Verena´s interest has focussed on sexual reproduction, one of the most studied puzzling paradigms in evolution. Why? well, in spite of the high costs derived from generating sexual progeny, it remains the most widespread reproductive strategy in nature. One of the most common reasons is that without genetic recombination and reshuffling of variability organisms will become extinct in long-term evolutionary times. With a Bachelor in Genetics, Verena holds a scholarship from CONICET (Argentina) to study facultative asexual plant systems and evaluate how small rates of sexuality contributes to shape paired patterns of genetic diversity in natural populations. I use several grass species ( Paspalum L.) that differ in modes of reproduction (sex vs. apomixis), pollination systems (self- vs. out-crossers), ploidy levels (diploids vs. polyploids) and geographic distribution patterns (narrow vs. wide-ranging).
Fabiana received a Bachelor degree in Genetics at the National University of Misiones (Argentina), and she is currently holding a Doctoral scholarship from CONICET (Argentina) at the Institute of Subtropical Biology (CONICET – IBS, Argentina). Her research aims at characterizing the reproductive biology of four different species within genus Paspalum which exhibit different ploidy levels and geographic distributions. Fabiana got a DAAD scholarship to visit our lab and carry out part of her research project on the analysis of the sexual and asexual reproductive strategies.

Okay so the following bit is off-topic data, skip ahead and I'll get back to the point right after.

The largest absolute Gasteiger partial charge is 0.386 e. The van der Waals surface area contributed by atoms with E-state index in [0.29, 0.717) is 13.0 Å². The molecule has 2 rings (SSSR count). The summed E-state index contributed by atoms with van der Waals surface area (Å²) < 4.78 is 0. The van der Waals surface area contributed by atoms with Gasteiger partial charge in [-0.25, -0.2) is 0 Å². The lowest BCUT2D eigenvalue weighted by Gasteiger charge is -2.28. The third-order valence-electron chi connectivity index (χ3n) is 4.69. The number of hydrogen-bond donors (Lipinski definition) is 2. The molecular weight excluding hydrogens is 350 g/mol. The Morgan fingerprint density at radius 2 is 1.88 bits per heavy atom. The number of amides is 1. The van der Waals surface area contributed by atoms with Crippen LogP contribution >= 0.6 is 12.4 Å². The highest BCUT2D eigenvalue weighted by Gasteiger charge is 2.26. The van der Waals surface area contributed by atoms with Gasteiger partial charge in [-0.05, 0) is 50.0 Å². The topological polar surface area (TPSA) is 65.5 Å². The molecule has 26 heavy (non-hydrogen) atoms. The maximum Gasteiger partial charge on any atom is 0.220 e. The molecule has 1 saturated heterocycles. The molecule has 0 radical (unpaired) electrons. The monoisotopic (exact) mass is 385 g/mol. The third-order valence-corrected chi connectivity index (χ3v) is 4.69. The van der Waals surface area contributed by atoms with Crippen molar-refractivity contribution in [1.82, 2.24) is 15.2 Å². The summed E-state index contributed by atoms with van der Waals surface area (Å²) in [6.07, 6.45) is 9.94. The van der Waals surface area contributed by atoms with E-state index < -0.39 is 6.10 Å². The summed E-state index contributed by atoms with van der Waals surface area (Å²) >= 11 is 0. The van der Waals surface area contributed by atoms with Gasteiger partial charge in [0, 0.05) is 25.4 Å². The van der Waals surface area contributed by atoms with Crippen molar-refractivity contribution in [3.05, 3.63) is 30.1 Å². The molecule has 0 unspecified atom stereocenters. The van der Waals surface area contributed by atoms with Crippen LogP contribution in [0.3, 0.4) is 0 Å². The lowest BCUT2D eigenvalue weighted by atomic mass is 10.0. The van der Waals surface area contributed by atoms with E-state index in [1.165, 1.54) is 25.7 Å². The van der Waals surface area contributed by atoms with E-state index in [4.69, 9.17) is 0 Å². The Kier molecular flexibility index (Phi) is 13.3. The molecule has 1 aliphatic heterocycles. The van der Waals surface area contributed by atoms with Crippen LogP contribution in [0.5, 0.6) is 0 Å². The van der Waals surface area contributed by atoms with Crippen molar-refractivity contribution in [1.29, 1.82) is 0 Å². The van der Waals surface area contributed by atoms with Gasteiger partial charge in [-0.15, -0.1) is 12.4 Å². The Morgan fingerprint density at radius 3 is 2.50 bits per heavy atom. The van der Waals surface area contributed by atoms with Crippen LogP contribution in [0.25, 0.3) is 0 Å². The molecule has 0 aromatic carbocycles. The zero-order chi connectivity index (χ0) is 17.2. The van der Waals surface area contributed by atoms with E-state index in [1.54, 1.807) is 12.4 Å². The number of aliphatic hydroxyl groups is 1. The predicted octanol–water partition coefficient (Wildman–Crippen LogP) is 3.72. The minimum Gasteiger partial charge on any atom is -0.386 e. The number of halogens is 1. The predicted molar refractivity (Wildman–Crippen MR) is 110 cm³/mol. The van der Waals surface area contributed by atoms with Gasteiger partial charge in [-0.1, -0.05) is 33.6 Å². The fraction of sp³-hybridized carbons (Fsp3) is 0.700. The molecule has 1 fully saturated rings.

With a strong interest in Ecology and Animal Production, Eugenia has focused her research on describing the effect of grazing of Criolla goat on the biodiversity and resilience of the “algarrobal abierto”(Prosopis flexuosa) plant community, in the Central Monte (Argentina). For achieving her goals, she carries out fieldwork studies to detect changes in taxonomic, functional and phylogenetic plant diversity as well as in specific plant traits related to reproductive fitness. The project will contribute to evaluate the best strategies to maintain small farmers´ returns while limiting land-use intensification and preserving the diversity of native plants and animals. Eugenia holds a Doctoral scholarship from CONICET (Argentina) and her project is further supported by the Instituto Argentino de Investigaciones de Zonas Áridas (IADIZA).
Advisors: Dr. Juan Carlos Guevara; Dr. Diego Hojsgaard
Borja is close to finishing his Master Science in Molecular Medicine and will soon move to Heidelberg where he will be working in R&D activities for BiomedX. He was a research assistant in our group and worked on Flow Cytometry, helping us to elucidate patterns of variation in ploidies and reproductive methods on several species of interest.
Adriana graduated in Genetics at the National University of Misiones (Argentina) and moved to Salamanca (Spain) to obtain a Master's degree in Agrobiotecnology at the University of Salamanca. Currently Adriana holds a Doctoral scholarship at the Institute of Botany of the Northeast (CONICET – IBONE, Argentina) to study how cytogeography and alternative reproductive strategies shape the distribution of standing genetic and morphological variability contributing to adaptiveness in a wide spread South American species. Adriana is further interested in the causality of epigenetics to adaptation and evolution.